U.S. Supreme Court
Eclipse Bicycle Co. v. Farrow, 199 U.S. 581 (1905)
Eclipse Bicycle Company v. Farrow
Nos. 40, 217
Argued November 3, 1905
Decided December 18, 1905
199 U.S. 581
A bicycle manufacturing company made a contract with an inventor to use, obtain patents for, and exploit the sale of improved coaster brakes, for which applications for patents were then pending, the company to be relieved from payment of royalties in case of adverse action of the patent office. Subsequently the company, having acquired and used other inventions chanroblesvirtualawlibrary
the inventor brought suit alleging neglect to use diligence in obtaining the patents for, or pushing the sales of, his brakes, and demanding royalties on all coaster brakes used and sold by the company. Held that, although the company might not be able to obtain the patents as expected it could not rescind the contract without returning what it had received under it and it must pay royalties on any devices used by it embodying the invention unless and until final adverse action by the patent office.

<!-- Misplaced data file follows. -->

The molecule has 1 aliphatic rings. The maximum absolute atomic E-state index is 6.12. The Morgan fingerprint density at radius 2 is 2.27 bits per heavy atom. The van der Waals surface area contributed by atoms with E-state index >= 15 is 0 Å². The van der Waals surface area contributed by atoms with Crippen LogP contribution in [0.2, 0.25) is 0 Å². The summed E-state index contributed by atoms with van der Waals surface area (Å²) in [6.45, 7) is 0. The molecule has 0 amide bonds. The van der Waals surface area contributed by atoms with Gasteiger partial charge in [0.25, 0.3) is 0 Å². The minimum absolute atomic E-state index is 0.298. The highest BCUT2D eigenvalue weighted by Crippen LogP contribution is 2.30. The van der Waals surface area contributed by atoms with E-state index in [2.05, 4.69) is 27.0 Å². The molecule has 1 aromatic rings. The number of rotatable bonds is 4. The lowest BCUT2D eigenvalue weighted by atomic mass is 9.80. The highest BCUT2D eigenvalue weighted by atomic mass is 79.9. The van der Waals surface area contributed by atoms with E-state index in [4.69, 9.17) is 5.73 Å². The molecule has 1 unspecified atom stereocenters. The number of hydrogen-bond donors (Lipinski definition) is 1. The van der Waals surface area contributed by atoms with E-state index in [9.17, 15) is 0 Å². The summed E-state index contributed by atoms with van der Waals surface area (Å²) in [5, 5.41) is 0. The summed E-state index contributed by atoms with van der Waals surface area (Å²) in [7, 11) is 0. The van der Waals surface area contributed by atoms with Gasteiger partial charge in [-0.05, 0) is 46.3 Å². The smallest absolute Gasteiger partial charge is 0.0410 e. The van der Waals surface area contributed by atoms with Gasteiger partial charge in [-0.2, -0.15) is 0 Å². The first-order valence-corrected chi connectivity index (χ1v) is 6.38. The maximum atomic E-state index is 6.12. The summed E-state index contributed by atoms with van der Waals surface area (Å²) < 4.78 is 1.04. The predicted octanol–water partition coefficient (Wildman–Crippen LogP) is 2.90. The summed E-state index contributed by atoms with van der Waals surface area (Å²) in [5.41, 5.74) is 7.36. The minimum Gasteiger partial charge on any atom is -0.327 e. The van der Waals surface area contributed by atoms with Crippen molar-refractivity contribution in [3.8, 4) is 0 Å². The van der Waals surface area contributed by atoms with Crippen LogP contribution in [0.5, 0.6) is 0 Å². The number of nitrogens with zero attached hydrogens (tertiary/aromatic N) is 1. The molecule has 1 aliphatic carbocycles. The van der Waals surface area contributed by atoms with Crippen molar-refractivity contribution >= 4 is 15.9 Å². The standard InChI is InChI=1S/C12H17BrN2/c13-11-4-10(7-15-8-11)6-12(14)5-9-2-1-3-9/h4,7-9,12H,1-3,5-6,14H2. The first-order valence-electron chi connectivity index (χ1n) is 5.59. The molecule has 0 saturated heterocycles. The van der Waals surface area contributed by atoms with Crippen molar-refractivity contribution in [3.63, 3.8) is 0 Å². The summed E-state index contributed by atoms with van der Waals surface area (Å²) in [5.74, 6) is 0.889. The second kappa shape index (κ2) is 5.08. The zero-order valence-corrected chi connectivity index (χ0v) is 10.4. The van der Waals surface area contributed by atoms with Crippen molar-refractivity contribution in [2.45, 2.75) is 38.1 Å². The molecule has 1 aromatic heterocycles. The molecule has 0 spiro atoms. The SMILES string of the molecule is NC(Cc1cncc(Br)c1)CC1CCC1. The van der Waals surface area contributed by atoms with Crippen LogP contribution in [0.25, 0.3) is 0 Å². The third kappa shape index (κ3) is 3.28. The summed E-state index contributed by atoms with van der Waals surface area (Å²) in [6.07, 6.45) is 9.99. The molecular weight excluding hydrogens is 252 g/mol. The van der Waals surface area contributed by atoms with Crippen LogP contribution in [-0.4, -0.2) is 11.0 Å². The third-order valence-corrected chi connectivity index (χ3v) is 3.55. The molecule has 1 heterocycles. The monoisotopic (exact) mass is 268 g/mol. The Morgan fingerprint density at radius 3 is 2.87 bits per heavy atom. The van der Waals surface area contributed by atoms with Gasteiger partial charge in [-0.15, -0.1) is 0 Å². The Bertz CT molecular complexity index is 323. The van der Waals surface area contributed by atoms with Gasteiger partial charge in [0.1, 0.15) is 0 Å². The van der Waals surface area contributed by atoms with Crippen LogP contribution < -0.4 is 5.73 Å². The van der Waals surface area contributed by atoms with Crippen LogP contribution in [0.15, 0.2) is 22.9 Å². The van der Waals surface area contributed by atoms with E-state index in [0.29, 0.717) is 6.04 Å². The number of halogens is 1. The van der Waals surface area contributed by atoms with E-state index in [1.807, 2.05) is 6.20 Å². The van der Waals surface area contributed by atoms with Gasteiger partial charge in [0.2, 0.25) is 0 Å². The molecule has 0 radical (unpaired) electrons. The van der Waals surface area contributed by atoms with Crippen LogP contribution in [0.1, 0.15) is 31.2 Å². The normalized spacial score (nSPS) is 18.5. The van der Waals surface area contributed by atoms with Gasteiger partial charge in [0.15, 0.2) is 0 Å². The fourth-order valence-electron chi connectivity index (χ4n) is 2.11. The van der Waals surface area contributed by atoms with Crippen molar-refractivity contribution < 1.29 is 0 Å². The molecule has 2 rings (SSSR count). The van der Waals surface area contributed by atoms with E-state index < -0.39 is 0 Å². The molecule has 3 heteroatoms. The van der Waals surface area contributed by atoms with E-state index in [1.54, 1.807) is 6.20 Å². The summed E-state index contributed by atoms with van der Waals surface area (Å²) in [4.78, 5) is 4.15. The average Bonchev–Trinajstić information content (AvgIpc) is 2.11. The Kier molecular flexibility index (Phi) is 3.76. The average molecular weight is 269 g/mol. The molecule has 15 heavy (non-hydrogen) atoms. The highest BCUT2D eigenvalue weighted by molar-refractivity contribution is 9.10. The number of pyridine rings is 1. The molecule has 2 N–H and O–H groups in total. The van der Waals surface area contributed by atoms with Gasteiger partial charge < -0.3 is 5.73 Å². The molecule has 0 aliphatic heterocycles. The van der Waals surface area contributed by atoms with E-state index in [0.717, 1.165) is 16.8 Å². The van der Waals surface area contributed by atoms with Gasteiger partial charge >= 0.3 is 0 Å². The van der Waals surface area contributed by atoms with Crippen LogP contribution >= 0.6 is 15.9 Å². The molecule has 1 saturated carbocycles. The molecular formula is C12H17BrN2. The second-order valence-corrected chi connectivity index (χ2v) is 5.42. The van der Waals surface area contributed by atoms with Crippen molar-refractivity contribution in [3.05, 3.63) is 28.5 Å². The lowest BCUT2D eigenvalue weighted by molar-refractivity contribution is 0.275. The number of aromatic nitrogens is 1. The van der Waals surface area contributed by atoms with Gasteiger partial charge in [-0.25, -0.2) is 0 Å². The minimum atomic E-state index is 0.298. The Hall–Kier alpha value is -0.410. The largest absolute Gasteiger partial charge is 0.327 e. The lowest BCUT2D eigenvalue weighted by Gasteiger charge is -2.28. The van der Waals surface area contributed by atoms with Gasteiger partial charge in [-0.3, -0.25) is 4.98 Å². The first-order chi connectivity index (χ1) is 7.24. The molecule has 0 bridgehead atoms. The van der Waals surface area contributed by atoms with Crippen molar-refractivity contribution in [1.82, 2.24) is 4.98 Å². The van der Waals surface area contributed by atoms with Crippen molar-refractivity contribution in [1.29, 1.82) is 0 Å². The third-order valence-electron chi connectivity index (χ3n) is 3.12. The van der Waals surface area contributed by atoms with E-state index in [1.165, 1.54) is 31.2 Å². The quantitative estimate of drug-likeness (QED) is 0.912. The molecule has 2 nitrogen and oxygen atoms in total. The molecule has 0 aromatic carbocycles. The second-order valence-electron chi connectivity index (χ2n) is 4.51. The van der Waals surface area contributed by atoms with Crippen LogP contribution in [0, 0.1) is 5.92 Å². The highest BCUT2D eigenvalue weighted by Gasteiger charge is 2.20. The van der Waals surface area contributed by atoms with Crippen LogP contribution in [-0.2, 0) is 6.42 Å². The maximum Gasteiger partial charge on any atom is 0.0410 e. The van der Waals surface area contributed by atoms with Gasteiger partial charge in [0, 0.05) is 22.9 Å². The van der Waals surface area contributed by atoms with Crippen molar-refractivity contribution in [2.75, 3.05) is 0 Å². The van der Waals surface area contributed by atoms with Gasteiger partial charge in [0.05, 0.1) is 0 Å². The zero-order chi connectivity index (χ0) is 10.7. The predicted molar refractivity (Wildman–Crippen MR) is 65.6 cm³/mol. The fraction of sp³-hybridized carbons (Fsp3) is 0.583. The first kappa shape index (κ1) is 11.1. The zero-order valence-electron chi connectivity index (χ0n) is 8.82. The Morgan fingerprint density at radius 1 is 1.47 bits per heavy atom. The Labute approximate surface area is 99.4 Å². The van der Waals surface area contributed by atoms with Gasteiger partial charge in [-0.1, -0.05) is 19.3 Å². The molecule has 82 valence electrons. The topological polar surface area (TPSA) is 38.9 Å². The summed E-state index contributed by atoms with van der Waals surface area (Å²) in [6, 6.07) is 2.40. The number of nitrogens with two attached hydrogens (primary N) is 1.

That, as the contract was not made on the footing that no such brakes had ever been invented, the inventor could not claim the entire field, and was not entitled to royalties on other brakes used by the company radically different from his both in construction and operation and which could not have been an infringement of any patent contemplated by the contract.
The facts are stated in the opinion.